The History Center has been home to Pittsburgh’s legacy in glass for 25 years. The city’s roots as a center for glass manufacturing can be traced to the late 18th century. Of the regions many early glasshouses, the Bryce glass company played a significant role in glassware manufacturing. The Bryce family’s patriarch, James Bryce, Sr. and his son James S. Bryce, Jr. first worked for Bakewell, Page & Bakewell, a Pittsburgh glass firm and one of the country’s first flint glass manufacturers. In 1850 James S. Bryce formed his own company with his brothers as well as Frederick and James McKee.
In 2006, the corporate archive of the Bryce Brothers Company was donated to the History Center, making it one of the largest collections on Pittsburgh glass manufacturing in the organization’s holdings. Dating from 1828, the collection’s oldest records provide insights into the early history of the Bryce company before its relocation to Mt. Pleasant, Pa. More contemporary materials reflect the acquisition of the Bryce Company by Lenox, Inc., in 1965 and document the company’s evolution through the Mount Pleasant plant closing in 2002. Given the breadth, volume, and uniqueness of its records, this corporate archive is a veritable treasure trove of materials relating to the industrial and design history of glass manufacturing in Mount Pleasant, Pa. The records in the Bryce Brothers Company collection, filling 95 boxes, provide insights into the production and sale of its glassware over time.
Here are just some of the highlights from this prodigious archival collection.
Complementing the collection’s early business and administrative records is an intriguing cache of records relating to 19th century labor relations. Researchers can discover documentation of labor compensation concerns that arose over time between Bryce Brothers Company and other stakeholders, including the American Flint Glass Workers Union, the United States Glass Company, the Glass Table Ware Manufacturers, and individual employees. One notable document is an original notice handwritten by James S. Bryce directed to glassworkers in November 1878. This direct communication by what was then Bryce Walker & Co. was meant to assert the company’s authority to set employee compensation structures as well as to dictate which products it manufactured. Based on supporting documentation in the collection, this formal communication is a direct reiteration of an agreement forged between Bryce Walker & Co. and nine other local glass houses that were members of the Glass Table Ware Manufacturers of Pittsburgh. The labor dispute that resulted from this notice halted production in local glass houses that did not resume again until February 1879. Bryce Walker & Co. was among the few glass houses that restarted operations with experienced glassworkers, some of whom personally received “threatening letters ornamented with skulls, crossbones, and coffins” for their decision to return to work.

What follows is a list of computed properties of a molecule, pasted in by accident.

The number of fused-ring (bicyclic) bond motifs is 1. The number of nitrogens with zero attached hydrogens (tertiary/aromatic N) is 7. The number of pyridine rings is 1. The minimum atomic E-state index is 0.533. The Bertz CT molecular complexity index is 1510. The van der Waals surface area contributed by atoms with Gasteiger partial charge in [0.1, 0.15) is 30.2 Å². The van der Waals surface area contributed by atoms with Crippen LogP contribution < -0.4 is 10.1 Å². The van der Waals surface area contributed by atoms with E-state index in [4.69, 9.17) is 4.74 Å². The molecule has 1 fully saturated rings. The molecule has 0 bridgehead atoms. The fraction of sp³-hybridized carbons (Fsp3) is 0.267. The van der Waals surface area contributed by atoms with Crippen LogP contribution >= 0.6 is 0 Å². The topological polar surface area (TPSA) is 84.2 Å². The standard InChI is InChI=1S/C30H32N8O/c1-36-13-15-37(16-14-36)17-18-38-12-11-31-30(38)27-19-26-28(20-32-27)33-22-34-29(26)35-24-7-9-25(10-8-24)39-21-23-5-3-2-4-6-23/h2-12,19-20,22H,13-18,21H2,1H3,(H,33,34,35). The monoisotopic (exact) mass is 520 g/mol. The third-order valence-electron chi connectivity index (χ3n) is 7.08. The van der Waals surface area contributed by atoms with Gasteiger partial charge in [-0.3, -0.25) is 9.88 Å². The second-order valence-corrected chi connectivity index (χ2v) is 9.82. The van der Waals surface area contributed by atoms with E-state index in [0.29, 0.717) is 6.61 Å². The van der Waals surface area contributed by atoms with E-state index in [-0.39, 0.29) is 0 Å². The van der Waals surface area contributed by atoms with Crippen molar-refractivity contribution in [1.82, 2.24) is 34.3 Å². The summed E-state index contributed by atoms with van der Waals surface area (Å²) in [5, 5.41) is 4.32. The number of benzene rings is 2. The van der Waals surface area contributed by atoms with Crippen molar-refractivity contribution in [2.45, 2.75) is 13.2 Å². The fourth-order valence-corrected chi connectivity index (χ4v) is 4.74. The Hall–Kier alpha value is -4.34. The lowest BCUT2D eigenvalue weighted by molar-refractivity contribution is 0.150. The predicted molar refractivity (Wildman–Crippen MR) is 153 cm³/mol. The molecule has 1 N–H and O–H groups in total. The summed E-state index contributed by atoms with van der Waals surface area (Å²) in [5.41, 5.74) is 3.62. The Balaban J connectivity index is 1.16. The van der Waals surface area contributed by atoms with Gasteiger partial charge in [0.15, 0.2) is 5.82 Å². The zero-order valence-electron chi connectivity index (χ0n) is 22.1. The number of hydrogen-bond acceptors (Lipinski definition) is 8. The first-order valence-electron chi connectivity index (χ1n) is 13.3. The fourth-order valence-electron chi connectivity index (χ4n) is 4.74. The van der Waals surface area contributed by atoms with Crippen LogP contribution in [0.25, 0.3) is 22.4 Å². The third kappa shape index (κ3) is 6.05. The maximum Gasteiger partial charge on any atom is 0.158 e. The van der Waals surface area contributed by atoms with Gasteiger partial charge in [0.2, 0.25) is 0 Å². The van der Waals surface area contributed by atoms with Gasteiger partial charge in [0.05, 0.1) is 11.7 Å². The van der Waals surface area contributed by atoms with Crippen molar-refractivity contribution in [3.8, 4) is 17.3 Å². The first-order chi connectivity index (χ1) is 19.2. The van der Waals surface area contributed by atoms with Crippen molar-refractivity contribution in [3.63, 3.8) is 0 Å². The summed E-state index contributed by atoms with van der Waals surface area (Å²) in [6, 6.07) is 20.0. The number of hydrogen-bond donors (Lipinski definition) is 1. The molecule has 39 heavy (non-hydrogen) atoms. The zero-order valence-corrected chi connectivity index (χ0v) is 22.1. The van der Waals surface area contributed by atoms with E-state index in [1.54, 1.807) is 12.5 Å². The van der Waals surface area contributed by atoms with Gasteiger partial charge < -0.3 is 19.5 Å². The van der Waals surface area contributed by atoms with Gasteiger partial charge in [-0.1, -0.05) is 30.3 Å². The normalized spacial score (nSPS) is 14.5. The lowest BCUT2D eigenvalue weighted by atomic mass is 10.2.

In addition to labor records, this collection also includes original design and production materials for the company’s glassware. Notably, the company’s glass manufacturing process is documented in two batch books dating to c. 1877. The second batch book belonged to William McNaughton and details the trials and tribulations of mixing colored glass. Dating to 1921, the first page of the volume reveals the challenge McNaughton faced to determine the appropriate amount of uranium to add to a batch to attain a particular shade of canary (McNaughton’s answer: three pounds). Complementing these batch books is a volume titled “Engraving and decorating for etched starts” that contains original notes and formulae for polishing acid, white acid, Erie acid, frosting acid, and transfer wax used to etch designs into pieces of glassware. Alongside the Bryce Brothers batch books are pantograph etch and band books, whose pages are filled with band design sketches and production specifications. Particularly informative are the pantograph etch books, which include numerous sketches of the crests and logos of Bryce Brothers clients from the 1920s through ’40s. Clients depicted through their emblems include, but are not limited to: Curtiss-Wright, the U.S. State Department, the Top of the Needle Restaurant, the Hotel San Diego, Wesley Memorial Hospital, and numerous other hotels, restaurants, exclusive social clubs, and country clubs.